05/06/2014, 09:47 PM

Lets dig a bit deeper.

H(exp(x)) = x^H(x)

I use =$= notation here , =$= compares two functions and concludes <,=,> for sufficiently large x.

What is special about this notation is that we do not switch LHS with RHS.

Say H is about x^2 :

=>

exp(2x) =$= x^(x^2)

=>

exp(2x) =$= exp(ln(x) x^2)

=>

exp(2x) < exp(ln(x) x^2)

Likewise say H is about x^0.5 :

=>

exp(0.5 x) =$= x^(x^0.5)

=>

exp(0.5 x) =$= exp(ln(x) x^0.5)

=>

exp(0.5 x) > exp(ln(x) x^0.5)

=> x^0.5 < H(x) < x^2

( It should be clear to you WHY =$= does not switch LHS with RHS now. )

It is easy to generalize this to :

x^a < H(x) < x^(1/a)

for all 0<a<1.

Hence H(x) = f(x) = x^(1+o(1)).

So far the semiformal part.

A quick estimate for f(x) gives me :

x/(ln(x)^ln(ln(x))^ln(ln(ln(x)))) < H(x) < x*(ln(x)^ln(ln(x))^ln(ln(ln(x))))

Notice I still do not know about using a derivative ...

IN FACT :

***

H(exp(x)) = x^H(x)

suggests H(x) is not entire.

***

------

Note : Power towers have the strange property of giving preference to positive nth derivatives.

This relates to a recent remark by sheldon about the first 14 derivatives of exp^[1/2] ...

------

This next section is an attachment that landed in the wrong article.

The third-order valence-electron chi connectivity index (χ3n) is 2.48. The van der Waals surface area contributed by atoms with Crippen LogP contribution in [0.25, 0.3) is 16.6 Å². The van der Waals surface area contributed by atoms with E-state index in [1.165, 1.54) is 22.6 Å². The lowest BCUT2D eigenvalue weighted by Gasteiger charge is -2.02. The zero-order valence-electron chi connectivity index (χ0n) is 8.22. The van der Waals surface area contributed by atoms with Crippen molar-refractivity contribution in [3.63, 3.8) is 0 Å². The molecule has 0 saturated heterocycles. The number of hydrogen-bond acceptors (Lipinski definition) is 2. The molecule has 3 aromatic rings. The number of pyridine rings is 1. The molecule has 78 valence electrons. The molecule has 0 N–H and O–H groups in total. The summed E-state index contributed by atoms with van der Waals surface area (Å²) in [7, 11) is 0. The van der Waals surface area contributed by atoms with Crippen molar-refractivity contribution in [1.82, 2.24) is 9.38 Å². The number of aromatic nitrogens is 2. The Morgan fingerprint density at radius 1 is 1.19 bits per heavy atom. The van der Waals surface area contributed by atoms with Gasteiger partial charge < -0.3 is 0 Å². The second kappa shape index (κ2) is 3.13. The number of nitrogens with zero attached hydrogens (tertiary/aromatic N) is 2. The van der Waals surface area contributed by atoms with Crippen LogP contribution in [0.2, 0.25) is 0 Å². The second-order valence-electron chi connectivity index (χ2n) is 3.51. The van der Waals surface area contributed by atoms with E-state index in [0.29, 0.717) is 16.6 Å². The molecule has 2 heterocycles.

Thanks for your intrest

regards

tommy1729

H(exp(x)) = x^H(x)

I use =$= notation here , =$= compares two functions and concludes <,=,> for sufficiently large x.

What is special about this notation is that we do not switch LHS with RHS.

Say H is about x^2 :

=>

exp(2x) =$= x^(x^2)

=>

exp(2x) =$= exp(ln(x) x^2)

=>

exp(2x) < exp(ln(x) x^2)

Likewise say H is about x^0.5 :

=>

exp(0.5 x) =$= x^(x^0.5)

=>

exp(0.5 x) =$= exp(ln(x) x^0.5)

=>

exp(0.5 x) > exp(ln(x) x^0.5)

=> x^0.5 < H(x) < x^2

( It should be clear to you WHY =$= does not switch LHS with RHS now. )

It is easy to generalize this to :

x^a < H(x) < x^(1/a)

for all 0<a<1.

Hence H(x) = f(x) = x^(1+o(1)).

So far the semiformal part.

A quick estimate for f(x) gives me :

x/(ln(x)^ln(ln(x))^ln(ln(ln(x)))) < H(x) < x*(ln(x)^ln(ln(x))^ln(ln(ln(x))))

Notice I still do not know about using a derivative ...

IN FACT :

***

H(exp(x)) = x^H(x)

suggests H(x) is not entire.

***

------

Note : Power towers have the strange property of giving preference to positive nth derivatives.

This relates to a recent remark by sheldon about the first 14 derivatives of exp^[1/2] ...

------

Thanks for your intrest

regards

tommy1729